It is not recommended for a dog with bloat to drink water. Bloat is a life-threatening condition in which the stomach becomes distended due to gas and can lead to the stomach twisting, cutting off blood flow to vital organs. Drinking water can exacerbate the condition by adding more fluid to the stomach. It is important to seek immediate veterinary care if you suspect your dog has bloat.

Will A Dog With Bloat Eat?

A dog with bloat can eat, but it is not recommended. Bloat is a serious and potentially life-threatening condition in dogs where their stomach becomes distended and twisted, cutting off blood flow to vital organs. Eating or drinking can worsen the condition, so it is important to seek immediate veterinary attention if you suspect your dog has bloat.

Will A Dog With Bloat Pee?

Yes, a dog with bloat may still be able to urinate, although it may be difficult for them to do so due to the discomfort and bloating in their abdomen. Bloat, also known as gastric dilatation-volvulus (GDV), is a serious condition that occurs when a dog’s stomach becomes distended and twists upon itself, cutting off blood flow and potentially leading to organ damage and death. If your dog is exhibiting symptoms of bloat, such as a distended abdomen, retching or trying to vomit without producing anything, restlessness, or difficulty breathing, it is important to seek immediate medical attention from a veterinarian.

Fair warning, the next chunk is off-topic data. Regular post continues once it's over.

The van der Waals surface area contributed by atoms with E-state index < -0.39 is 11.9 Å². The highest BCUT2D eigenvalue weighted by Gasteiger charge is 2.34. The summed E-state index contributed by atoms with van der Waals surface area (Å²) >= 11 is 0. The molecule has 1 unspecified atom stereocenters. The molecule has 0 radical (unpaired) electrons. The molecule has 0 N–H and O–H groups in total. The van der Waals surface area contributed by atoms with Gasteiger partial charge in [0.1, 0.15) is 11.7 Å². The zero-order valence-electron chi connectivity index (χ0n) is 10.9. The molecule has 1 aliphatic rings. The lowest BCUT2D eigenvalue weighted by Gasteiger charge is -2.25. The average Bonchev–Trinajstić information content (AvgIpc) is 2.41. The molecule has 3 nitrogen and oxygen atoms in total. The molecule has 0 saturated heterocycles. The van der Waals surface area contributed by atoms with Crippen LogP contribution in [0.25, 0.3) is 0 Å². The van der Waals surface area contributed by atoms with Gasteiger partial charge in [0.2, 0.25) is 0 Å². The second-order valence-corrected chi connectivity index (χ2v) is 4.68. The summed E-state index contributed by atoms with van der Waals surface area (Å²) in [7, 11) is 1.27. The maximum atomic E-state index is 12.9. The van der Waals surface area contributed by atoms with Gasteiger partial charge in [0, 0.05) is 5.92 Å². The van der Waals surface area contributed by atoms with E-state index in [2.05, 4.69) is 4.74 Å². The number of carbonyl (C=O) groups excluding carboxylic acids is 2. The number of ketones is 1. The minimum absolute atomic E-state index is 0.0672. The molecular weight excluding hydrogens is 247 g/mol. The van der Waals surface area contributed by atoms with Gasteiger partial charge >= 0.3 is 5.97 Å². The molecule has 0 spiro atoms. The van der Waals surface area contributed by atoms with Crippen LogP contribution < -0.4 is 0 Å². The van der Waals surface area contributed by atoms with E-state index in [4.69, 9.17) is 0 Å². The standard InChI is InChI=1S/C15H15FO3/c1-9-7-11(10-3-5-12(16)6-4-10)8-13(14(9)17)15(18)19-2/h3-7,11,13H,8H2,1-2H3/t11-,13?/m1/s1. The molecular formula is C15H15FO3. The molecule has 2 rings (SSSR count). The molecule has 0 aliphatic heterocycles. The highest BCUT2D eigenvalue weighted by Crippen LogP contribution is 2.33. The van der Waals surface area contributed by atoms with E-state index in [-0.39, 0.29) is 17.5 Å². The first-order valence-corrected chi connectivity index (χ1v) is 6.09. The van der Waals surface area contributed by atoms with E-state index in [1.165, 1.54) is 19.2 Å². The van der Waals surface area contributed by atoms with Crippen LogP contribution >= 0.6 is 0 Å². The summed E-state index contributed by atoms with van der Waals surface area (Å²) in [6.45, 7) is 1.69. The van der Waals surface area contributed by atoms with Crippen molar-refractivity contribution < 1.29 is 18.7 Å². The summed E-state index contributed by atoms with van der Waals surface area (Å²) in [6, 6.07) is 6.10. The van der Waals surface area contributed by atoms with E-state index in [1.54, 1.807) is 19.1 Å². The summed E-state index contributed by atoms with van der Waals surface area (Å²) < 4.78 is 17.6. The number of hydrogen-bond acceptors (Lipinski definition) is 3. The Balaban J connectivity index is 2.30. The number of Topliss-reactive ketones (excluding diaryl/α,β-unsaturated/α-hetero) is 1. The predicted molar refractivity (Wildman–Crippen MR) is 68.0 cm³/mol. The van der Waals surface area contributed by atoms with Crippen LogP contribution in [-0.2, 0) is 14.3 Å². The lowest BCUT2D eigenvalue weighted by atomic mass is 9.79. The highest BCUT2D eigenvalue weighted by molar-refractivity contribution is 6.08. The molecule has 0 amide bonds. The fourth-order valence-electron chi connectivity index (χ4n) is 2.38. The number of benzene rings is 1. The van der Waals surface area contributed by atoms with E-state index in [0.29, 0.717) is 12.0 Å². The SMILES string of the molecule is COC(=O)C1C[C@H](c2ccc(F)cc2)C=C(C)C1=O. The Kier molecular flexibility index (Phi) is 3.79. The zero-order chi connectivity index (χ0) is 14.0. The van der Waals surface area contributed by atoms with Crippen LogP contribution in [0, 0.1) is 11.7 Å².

Causes of Bloat in DogsBLOAT 2

  1. Swallowing Air: When dogs gulp their food or water too quickly, they may swallow a lot of air along with it. This air can become trapped in the stomach, causing it to become distended and filled with gas.
  2. Exercise After Eating: Dogs that exercise right after eating may be at risk for bloat. This is because physical activity can cause the stomach to twist, trapping gas and food in the stomach.
  3. Eating Large Meals: Large, infrequent meals can also cause bloat in dogs. When a dog eats a large amount of food, their stomach may become distended and filled with gas, leading to bloat.
  4. Eating From a Raised Bowl: There is some debate about whether or not eating from a raised bowl can contribute to bloat in dogs. Some studies have shown that eating from a raised bowl may increase the risk of bloat, while others have not found a significant correlation.